and v0.2 should be in the works in a couple of weeks. I'll be taking Maciej's advice of trying arrays in PyPy (and hopefully testing the micronumpy lib too). I'm impressed (as you are) with the improvements that the PyPy team are bringing out! The trunk version is even faster than the official v1.5.

  4. You should add Cython without numpy.

    There is work going on in PyPy to optimize lists of the same type of objects to be as fast as arrays, so you can expect further speed up in the future :)

  5. Thanks for posting the code on github. The PyPy results are amazing. At some level this changes everything.

  6. For what it's worth if I switch this to use array.array("d", [0.0]) * N when creating the arrays it goes about 60% faster on my machine. As Ismael mentioned this will eventually be handled basically automatically.

  7. Hi Travis, you should also mention, that the loop and vectorized loop are *not* mathematically equivalent, as is shown by printing for example the sum of the values of the array. You would need to greatly increase the number of iterations. Eventually it converges to the same values though, but not for Niter=8000. This was confusing to me, when I was testing the Fortran solution.

    Another note is that it seems that the pure Fortran solution is still quite a bit faster than Python + f2py + f90 solution. You might say that the main loop should always be in Python to be fair, but I would argue that since pypy can do some magic (?) optimizations anyway even for the main loop, it makes sense to really see what the maximum speed is. One can just run the laplace_for.f90 example in scipy/speed repository.

  8. If you run laplace_for.f90, make sure you change N to 150, and use for_update2 (vectorized) function in there (for_update1 is default, which is a simple loop). Then I get 0.500s on my computer. For NumPy solution, I get 5.56s, which seems comparable to your timings. As such, doing "pure vectorized Fortran" (0.5s) seems to speed up the "vectorized Fortran" (1.42s) timing almost three times. (f2py fails to compile on my computer due to some missing main() routine, so I can't easily check it myself.)

    Let me know if someone can reproduce my pure Fortan timing, i.e. being 10x faster than NumPy. So that I don't jump to conclusions too fast.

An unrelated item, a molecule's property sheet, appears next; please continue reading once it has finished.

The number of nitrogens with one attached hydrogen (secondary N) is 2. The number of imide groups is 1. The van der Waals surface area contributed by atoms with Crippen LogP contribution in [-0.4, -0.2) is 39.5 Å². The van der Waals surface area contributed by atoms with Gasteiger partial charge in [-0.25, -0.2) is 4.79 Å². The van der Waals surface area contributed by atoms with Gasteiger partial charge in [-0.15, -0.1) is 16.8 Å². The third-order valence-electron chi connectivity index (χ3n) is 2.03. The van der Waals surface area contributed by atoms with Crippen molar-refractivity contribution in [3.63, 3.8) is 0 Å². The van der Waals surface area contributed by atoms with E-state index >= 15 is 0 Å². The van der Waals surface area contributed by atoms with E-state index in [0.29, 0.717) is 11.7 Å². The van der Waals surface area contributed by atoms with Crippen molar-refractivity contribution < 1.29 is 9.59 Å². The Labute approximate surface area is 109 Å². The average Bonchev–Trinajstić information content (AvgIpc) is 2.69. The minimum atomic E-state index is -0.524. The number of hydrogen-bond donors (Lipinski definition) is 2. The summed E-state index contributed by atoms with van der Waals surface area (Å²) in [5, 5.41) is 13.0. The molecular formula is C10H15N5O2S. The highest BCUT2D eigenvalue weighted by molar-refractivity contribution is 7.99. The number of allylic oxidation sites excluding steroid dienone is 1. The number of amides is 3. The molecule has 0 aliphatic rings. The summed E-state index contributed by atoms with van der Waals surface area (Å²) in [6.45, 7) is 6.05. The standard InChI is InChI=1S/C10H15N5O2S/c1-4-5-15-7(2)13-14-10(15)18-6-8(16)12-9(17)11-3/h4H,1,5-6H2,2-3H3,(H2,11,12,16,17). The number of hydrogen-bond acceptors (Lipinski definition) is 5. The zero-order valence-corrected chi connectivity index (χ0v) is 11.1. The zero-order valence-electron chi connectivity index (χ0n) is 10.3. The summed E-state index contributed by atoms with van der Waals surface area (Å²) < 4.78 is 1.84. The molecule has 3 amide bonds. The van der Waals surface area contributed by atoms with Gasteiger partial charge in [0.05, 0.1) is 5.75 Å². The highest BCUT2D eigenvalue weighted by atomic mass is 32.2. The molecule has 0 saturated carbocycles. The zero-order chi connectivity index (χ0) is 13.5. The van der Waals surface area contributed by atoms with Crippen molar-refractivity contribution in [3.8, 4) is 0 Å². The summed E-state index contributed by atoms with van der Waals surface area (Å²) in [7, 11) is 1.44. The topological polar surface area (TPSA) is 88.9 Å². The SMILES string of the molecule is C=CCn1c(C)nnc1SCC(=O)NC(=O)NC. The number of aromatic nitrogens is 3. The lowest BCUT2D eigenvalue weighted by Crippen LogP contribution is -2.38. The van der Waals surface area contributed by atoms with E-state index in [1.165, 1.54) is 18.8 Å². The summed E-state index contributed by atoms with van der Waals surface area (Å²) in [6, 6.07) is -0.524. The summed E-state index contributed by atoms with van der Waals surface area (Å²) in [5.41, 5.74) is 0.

9. compiling using 'shedskin -b' gives a speedup of about a 100 times on my PC (

  10. Hi, could anyone include a comparison between Weave and Instant? Thanks!

  11. is either of these solution multi-core aware

  12. Hi, I was wondering why C++/Weave turned out to be so much slower than Fortran in your tests. But there are two major differences:
    * the Weave code uses functions for indexing the array, probably including boundary checks etc.
    * the Fortran code is compiled with optimizations

    After optimizing the code, Weave beats Fortran on my machine now:
    Looped Fortran: 2.050914 seconds
    Vectorized Fortran: 1.505481 seconds
    Weave: 1.351250 seconds
    (Weave: 0.716219 seconds, with openmp)

    Some notes:
    * This test-bench does not call weave-update before running the actual timing test, which means Weave will be slow when you use it for the first time as it needs to compile and cache the code first. So you have to ignore the first test.
    * The multi-core aware solution is easy! (@MySchizuBuddy) Just added a single openmp line and some compiler options and the calculation completed almost 2x faster on my AMD quad core. Change "fno-openmp" to "fopenmp" for testing the openmp solution.
    * When changing compiler flags, like "fopenmp", be aware that Weave does NOT recompile the code, as the code-string itself did not change. In order to test different compiler flags, you have to clear your code cache (~/.python27_compiled).
    * There is a bug in gcc that prevents vectorization when openmp is enabled
    You will notice this when looking at the verbose gcc output. So once this bug is fixed, one could check out the fully optimized, vectorized, parallelized calculation :D.

    And this is the code:

  13. Thanks for sharing your info. I really appreciate your efforts and I will be waiting for your further write ups thanks once again.